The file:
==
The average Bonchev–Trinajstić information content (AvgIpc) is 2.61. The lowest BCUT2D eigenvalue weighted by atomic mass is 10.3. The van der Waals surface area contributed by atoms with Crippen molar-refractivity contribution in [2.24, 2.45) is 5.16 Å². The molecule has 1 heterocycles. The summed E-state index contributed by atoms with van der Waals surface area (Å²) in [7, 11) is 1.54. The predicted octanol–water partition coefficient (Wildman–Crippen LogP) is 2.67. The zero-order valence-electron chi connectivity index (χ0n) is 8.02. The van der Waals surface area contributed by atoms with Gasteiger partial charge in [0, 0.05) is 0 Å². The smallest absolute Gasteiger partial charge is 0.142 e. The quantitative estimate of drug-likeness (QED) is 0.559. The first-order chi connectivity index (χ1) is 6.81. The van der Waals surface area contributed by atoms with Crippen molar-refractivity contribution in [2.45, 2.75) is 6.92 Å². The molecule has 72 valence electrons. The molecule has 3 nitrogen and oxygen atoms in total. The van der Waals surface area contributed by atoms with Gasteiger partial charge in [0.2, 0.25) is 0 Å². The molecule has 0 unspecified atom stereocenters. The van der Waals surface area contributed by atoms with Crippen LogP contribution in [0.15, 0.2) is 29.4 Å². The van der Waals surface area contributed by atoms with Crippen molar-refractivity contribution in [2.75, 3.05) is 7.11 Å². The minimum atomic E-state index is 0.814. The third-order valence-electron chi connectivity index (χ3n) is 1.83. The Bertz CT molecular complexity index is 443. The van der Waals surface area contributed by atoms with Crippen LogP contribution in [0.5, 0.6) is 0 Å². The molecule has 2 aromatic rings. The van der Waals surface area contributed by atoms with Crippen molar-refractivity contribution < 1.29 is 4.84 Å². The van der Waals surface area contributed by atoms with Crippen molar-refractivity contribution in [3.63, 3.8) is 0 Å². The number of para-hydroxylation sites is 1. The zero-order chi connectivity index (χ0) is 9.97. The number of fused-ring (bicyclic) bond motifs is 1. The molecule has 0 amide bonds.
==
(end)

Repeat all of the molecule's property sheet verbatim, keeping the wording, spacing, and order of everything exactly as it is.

The average Bonchev–Trinajstić information content (AvgIpc) is 2.61. The lowest BCUT2D eigenvalue weighted by atomic mass is 10.3. The van der Waals surface area contributed by atoms with Crippen molar-refractivity contribution in [2.24, 2.45) is 5.16 Å². The molecule has 1 heterocycles. The summed E-state index contributed by atoms with van der Waals surface area (Å²) in [7, 11) is 1.54. The predicted octanol–water partition coefficient (Wildman–Crippen LogP) is 2.67. The zero-order valence-electron chi connectivity index (χ0n) is 8.02. The van der Waals surface area contributed by atoms with Gasteiger partial charge in [0, 0.05) is 0 Å². The smallest absolute Gasteiger partial charge is 0.142 e. The quantitative estimate of drug-likeness (QED) is 0.559. The first-order chi connectivity index (χ1) is 6.81. The van der Waals surface area contributed by atoms with Crippen molar-refractivity contribution in [2.45, 2.75) is 6.92 Å². The molecule has 72 valence electrons. The molecule has 3 nitrogen and oxygen atoms in total. The van der Waals surface area contributed by atoms with Gasteiger partial charge in [0.2, 0.25) is 0 Å². The molecule has 0 unspecified atom stereocenters. The van der Waals surface area contributed by atoms with Crippen LogP contribution in [0.15, 0.2) is 29.4 Å². The van der Waals surface area contributed by atoms with Crippen molar-refractivity contribution in [2.75, 3.05) is 7.11 Å². The minimum atomic E-state index is 0.814. The third-order valence-electron chi connectivity index (χ3n) is 1.83. The Bertz CT molecular complexity index is 443. The van der Waals surface area contributed by atoms with Crippen LogP contribution in [0.5, 0.6) is 0 Å². The molecule has 2 aromatic rings. The van der Waals surface area contributed by atoms with Crippen molar-refractivity contribution < 1.29 is 4.84 Å². The van der Waals surface area contributed by atoms with Crippen molar-refractivity contribution in [3.63, 3.8) is 0 Å². The number of para-hydroxylation sites is 1. The zero-order chi connectivity index (χ0) is 9.97. The number of fused-ring (bicyclic) bond motifs is 1. The molecule has 0 amide bonds.